Went to to see the Hobbit. At the very moment it started, the lights came on, and strobe lights started flashing and it dawned on all of us that it was a fire alarm. So it took a little time for everyone to realize that we should get up and leave.
Interesting, you'd think with the events of the last week, people might have been scrambling for the exits...
Anyway, in a very leisurely and haphazard way, we all left out the back exits. By then, I was fairly convinced that it was probably a bomb threat. (After 9/11 the Mt. View mall had two or three threats...) By the time we circled to the front they were letting us back in with the words "False Alarm."
Did an employee see an umbrella and think "Gun!" ?
Would love to know what that was all about.
Anyway, the movie soon started.
So....bunny sleigh. Really? (Linda loved the Thumper moment...)
The orcs in the mountain (shouldn't they be goblins still?) were how I had always visualized them, though the "white" orcs were a stretch again.
The scene in the beginning did go long, but for true LOTR's fan that was just right and proper, cause that's how Tolkien starts all his books.
I could do without some of the "low" humor, though it fit better here than in LOTR's.
Rivendell will be inspiration for decades of Renaissance Fairs. Damn hippies.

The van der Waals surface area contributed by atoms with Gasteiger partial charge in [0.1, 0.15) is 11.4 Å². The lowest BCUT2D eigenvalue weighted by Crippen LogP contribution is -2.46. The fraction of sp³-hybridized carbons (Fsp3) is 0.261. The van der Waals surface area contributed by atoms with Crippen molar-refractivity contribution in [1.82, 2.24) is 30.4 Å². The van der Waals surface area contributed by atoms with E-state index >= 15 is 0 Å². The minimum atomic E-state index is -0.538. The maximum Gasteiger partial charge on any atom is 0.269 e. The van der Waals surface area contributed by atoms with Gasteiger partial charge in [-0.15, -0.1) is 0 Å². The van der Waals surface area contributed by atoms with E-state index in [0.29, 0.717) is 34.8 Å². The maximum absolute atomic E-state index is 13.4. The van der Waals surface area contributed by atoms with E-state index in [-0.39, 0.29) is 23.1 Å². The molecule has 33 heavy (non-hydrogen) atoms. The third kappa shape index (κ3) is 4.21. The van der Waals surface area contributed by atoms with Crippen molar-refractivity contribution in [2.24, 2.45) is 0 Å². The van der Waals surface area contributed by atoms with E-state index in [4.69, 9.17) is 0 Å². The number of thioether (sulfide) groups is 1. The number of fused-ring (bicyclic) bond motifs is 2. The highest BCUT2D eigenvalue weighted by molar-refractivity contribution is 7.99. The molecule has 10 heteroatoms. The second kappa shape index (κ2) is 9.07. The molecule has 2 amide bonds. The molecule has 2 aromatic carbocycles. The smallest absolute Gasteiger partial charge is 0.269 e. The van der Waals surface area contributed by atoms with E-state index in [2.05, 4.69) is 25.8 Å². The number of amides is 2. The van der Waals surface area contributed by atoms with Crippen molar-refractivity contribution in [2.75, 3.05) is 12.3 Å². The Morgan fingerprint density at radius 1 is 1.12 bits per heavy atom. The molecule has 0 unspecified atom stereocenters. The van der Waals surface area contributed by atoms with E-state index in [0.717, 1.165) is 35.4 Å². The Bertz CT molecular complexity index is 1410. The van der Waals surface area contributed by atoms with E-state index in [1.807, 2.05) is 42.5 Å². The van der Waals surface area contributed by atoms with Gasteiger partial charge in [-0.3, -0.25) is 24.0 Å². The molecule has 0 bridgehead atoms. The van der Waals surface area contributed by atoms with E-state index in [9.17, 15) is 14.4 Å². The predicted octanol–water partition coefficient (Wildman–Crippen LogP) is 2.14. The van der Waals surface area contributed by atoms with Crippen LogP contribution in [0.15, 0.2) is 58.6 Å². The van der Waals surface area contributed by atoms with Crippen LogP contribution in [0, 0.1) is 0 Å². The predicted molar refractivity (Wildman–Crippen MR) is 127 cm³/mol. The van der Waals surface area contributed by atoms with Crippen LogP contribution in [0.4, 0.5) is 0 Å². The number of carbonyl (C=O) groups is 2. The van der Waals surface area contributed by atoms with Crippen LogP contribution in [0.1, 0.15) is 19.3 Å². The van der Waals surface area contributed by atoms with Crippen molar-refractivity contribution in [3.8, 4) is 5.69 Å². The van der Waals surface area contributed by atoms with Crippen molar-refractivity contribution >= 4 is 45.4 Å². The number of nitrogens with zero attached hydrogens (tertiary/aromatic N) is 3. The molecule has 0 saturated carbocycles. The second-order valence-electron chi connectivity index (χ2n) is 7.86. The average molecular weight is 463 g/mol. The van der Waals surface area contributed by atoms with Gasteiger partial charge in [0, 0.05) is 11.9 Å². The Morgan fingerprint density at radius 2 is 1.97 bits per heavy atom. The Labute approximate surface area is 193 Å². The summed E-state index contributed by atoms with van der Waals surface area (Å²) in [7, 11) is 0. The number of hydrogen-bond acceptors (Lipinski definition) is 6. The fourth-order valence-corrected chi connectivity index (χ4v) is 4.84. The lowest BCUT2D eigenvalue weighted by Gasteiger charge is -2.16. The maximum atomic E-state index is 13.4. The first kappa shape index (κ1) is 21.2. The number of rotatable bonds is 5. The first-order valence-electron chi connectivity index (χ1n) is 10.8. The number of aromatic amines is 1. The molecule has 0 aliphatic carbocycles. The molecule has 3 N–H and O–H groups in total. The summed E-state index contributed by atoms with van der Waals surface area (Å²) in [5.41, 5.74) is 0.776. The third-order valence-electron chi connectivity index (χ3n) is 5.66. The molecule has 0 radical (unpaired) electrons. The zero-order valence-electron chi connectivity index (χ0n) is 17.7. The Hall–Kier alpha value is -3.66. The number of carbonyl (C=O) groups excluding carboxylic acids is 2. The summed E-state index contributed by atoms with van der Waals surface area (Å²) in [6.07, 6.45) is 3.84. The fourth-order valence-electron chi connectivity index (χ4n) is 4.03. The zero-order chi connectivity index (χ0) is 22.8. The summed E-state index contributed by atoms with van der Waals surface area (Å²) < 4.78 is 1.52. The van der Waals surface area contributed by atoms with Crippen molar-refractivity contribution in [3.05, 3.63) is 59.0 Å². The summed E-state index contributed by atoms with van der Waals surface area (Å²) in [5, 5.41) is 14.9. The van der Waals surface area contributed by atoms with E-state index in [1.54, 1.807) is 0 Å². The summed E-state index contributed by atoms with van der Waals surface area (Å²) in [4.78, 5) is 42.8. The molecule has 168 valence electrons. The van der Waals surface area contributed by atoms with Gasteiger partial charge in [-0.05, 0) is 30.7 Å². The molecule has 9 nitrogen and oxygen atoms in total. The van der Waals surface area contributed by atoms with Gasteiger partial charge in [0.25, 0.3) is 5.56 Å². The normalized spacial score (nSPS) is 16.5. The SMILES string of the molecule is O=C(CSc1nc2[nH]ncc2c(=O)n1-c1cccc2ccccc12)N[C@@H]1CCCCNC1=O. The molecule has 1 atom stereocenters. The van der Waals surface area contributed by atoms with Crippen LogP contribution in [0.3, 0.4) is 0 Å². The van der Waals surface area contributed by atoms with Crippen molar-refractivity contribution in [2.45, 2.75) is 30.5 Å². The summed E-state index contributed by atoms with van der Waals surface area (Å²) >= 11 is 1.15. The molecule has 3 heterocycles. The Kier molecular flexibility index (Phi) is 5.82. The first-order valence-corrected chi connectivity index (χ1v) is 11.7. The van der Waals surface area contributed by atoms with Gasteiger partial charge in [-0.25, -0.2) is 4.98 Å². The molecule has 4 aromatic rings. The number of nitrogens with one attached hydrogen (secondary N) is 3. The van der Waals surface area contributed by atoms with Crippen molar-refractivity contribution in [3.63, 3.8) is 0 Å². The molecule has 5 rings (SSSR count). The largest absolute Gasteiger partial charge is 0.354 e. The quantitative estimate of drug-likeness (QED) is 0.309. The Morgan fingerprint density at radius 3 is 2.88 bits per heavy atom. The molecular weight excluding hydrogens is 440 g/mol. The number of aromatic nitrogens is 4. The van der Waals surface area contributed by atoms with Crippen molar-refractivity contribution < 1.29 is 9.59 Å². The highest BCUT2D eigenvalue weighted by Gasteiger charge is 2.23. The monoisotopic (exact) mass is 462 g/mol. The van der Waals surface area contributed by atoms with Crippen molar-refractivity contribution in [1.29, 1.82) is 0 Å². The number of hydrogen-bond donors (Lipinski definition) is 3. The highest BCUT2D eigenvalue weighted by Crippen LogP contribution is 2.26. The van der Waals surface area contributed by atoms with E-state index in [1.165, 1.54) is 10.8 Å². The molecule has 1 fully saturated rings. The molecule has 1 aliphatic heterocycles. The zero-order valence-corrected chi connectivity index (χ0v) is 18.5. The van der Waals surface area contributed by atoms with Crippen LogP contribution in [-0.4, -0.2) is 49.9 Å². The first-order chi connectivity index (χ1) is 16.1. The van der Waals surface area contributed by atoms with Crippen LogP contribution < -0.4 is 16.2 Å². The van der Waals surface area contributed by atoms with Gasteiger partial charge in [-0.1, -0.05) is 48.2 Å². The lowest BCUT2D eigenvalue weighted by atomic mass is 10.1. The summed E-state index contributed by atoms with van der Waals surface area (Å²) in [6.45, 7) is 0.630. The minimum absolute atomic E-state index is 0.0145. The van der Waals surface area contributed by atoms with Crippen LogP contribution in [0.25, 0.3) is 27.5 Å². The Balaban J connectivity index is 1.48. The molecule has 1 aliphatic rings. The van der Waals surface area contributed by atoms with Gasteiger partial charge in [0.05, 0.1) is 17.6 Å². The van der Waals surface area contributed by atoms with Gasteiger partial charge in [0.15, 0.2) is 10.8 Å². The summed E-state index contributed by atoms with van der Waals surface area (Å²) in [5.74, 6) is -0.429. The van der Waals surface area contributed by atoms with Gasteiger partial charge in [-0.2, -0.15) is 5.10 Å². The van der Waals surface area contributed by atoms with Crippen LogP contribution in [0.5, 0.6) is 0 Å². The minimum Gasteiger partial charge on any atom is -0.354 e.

I enjoyed it immensely, probably more than I did Fellowship, which at the time was a bit of a headturner to me because I had just reread the books and had a hard time just taking it in.
This time I knew more or less what I was getting into.
What kind of tickled me was how much I got right in FREEDY FILKINS, without having read the book in 40 years. There were little bits and pieces that showed up parallel that I didn't think I had remembered, but obviously my subconscious had.
This is a world at 14 years old that I would have gladly lived in, and today's 14 year olds in an odd way have a chance to do almost that...
My main problem with these movies is the unfortunate need to embellish, when it isn't necessary.
There was a perfect example of that at the very beginning.
Here's the famous start of the Hobbit book:
"In a hole in the ground there lived a hobbit. Not a nasty, dirty, wet hole, filled with the ends of worms and oozy smell, nor yet a dry, bare, sandy hole with nothing in it to sit down on or to eat: it was a hobbit-hole, and that means comfort."
So the movie repeats that word for word until the last word. (In my head I was repeating it as they said it.)
So the ending in the movie isn't the single word "comfort" but a bunch of other extra and unnecessary additions -- all of which added up to "comfort."
So it bothered me. Comfort is a perfectly good word. Succinct and to the point. Actually, the right word.
I sure these movies would be just as good if not better if they didn't try so hard to ramp it up all the time.
Tuesday, December 18, 2012
"...hobbit-hole, and that means comfort." Stop there, Peter.
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I was totally thinking of Freedy when I saw it. XD
Not ramp it up? This is Peter Jackson you're talking about. :P
Orcs IN the mountains? I'm pretty sure Jackson is still calling them goblins even though not the green type. I read a magazine on the movie and they refer to them as goblins.
One thing I can see Jackson has done, is that the spiders that attack Radagast's home, will be the same one's in Mirkwood. So sent by the Necromancer in other words.
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